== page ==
March 2019

Here we are, gearing up for Purim already, for the gantze megillah, the whole megillah!  The Hebrew word “megillah” means scroll, and although we think of the megillah as the Book of Esther on Purim, there are actually five scrolls, or megillot : The Book of Ruth, The Song of Songs, Lamentations, Ecclesiastes, and the Book of Esther.  More on those other megillot another time.  Now is the time to concentrate on the Book of Esther.
    The word megillah, also in Yiddish (as it derives from the Hebrew), is anything very long, like a rigamarole, according to Leo Rosten in
The Joys of Yiddish.  Rosten also writes that the Book of Esther is a long and detailed story, and the very devout would sit through this very long reading after a day of fasting, giving rise to the expression “the whole megillah.”  It can also mean anything complicated, possibly boring, and definitely overextended.  In Rosten’s pronunciation guide he says that “megillah rhymes with guerrilla,” and, in fact, back in the 1960's a popular children’s cartoon featured a character called Megillah Gorilla.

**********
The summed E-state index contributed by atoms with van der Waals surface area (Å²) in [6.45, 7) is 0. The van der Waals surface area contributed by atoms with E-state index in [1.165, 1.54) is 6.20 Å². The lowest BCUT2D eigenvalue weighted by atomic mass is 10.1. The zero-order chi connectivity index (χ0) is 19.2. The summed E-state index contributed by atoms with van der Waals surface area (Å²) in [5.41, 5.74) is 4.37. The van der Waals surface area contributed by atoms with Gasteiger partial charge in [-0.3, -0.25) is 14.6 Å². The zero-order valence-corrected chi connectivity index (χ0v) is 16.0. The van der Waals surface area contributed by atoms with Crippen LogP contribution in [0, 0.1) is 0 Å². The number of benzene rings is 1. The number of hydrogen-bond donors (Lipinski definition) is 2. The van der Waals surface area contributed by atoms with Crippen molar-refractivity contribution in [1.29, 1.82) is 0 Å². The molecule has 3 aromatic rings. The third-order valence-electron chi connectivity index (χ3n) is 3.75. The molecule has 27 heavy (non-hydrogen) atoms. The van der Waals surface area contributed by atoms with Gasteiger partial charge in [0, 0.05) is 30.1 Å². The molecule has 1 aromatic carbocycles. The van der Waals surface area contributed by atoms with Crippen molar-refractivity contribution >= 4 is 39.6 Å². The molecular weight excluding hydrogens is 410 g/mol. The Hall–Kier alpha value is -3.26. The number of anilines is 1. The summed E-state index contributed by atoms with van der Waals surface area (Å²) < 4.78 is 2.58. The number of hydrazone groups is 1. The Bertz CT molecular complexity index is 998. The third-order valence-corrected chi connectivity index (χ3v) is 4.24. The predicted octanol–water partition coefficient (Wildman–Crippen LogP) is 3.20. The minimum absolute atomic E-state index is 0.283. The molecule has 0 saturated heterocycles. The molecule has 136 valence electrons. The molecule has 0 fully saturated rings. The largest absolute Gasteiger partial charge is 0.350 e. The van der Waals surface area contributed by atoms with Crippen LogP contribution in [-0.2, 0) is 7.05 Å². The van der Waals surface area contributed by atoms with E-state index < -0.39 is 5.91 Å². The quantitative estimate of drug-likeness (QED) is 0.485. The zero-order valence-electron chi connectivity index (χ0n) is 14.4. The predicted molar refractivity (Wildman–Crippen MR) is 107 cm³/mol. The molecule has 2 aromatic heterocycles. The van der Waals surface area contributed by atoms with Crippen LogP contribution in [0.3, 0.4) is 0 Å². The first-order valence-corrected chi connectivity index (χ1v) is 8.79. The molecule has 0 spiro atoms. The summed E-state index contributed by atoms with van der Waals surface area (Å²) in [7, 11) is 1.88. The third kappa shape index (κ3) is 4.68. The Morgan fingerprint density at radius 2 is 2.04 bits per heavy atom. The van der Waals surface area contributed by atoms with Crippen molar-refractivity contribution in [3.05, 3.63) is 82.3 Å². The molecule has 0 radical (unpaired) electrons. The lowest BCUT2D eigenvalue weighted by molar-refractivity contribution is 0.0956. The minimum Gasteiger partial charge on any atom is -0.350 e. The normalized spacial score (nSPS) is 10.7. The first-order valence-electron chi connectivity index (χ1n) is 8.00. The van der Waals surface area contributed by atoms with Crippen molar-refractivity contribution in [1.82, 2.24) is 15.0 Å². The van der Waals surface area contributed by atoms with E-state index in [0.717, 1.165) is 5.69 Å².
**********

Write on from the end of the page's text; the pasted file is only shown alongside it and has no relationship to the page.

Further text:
So before this article turns into a megillah, let me remind you that we will be celebrating Purim at BSJC on Sunday, March 17, at 10:00am.  We will read the story, shake our noisemakers at the mention of you-know-who, our students will sing and participate, and there will be fun and food, and especially hamentashen!  Our reading and celebration will remind us of another Jewish triumph over those who would destroy us.  Judaism teaches us to remember what we have been through in order to ensure our future.  Come for “the whole megillah!”  Happy Purim!